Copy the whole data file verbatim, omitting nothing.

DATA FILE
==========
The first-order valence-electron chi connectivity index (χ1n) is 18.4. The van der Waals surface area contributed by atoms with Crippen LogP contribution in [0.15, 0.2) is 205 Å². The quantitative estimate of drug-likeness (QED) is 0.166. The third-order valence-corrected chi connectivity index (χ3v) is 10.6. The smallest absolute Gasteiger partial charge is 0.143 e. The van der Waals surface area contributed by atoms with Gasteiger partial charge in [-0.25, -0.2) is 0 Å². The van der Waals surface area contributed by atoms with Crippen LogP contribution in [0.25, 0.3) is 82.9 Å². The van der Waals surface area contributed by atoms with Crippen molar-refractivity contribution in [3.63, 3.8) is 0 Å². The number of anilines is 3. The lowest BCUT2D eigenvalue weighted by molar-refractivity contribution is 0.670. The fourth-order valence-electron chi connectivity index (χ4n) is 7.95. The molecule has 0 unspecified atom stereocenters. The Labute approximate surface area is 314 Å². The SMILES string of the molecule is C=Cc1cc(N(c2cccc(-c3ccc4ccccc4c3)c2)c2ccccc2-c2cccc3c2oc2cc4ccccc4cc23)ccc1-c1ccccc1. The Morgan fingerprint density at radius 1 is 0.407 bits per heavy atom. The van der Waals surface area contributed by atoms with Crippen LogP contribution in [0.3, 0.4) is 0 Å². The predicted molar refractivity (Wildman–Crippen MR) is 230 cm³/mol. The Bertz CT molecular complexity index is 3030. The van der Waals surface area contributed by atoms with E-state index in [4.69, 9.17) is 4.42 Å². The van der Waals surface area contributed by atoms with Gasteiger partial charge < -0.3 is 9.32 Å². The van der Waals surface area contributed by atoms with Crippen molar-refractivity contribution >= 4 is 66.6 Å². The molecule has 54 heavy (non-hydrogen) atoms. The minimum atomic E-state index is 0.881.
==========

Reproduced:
The first-order valence-electron chi connectivity index (χ1n) is 18.4. The van der Waals surface area contributed by atoms with Crippen LogP contribution in [0.15, 0.2) is 205 Å². The quantitative estimate of drug-likeness (QED) is 0.166. The third-order valence-corrected chi connectivity index (χ3v) is 10.6. The smallest absolute Gasteiger partial charge is 0.143 e. The van der Waals surface area contributed by atoms with Gasteiger partial charge in [-0.25, -0.2) is 0 Å². The van der Waals surface area contributed by atoms with Crippen LogP contribution in [0.25, 0.3) is 82.9 Å². The van der Waals surface area contributed by atoms with Crippen molar-refractivity contribution in [3.63, 3.8) is 0 Å². The number of anilines is 3. The lowest BCUT2D eigenvalue weighted by molar-refractivity contribution is 0.670. The fourth-order valence-electron chi connectivity index (χ4n) is 7.95. The molecule has 0 unspecified atom stereocenters. The Labute approximate surface area is 314 Å². The SMILES string of the molecule is C=Cc1cc(N(c2cccc(-c3ccc4ccccc4c3)c2)c2ccccc2-c2cccc3c2oc2cc4ccccc4cc23)ccc1-c1ccccc1. The Morgan fingerprint density at radius 1 is 0.407 bits per heavy atom. The van der Waals surface area contributed by atoms with Crippen LogP contribution in [0.3, 0.4) is 0 Å². The predicted molar refractivity (Wildman–Crippen MR) is 230 cm³/mol. The Bertz CT molecular complexity index is 3030. The van der Waals surface area contributed by atoms with E-state index in [4.69, 9.17) is 4.42 Å². The van der Waals surface area contributed by atoms with Gasteiger partial charge < -0.3 is 9.32 Å². The van der Waals surface area contributed by atoms with Crippen molar-refractivity contribution >= 4 is 66.6 Å². The molecule has 54 heavy (non-hydrogen) atoms. The minimum atomic E-state index is 0.881.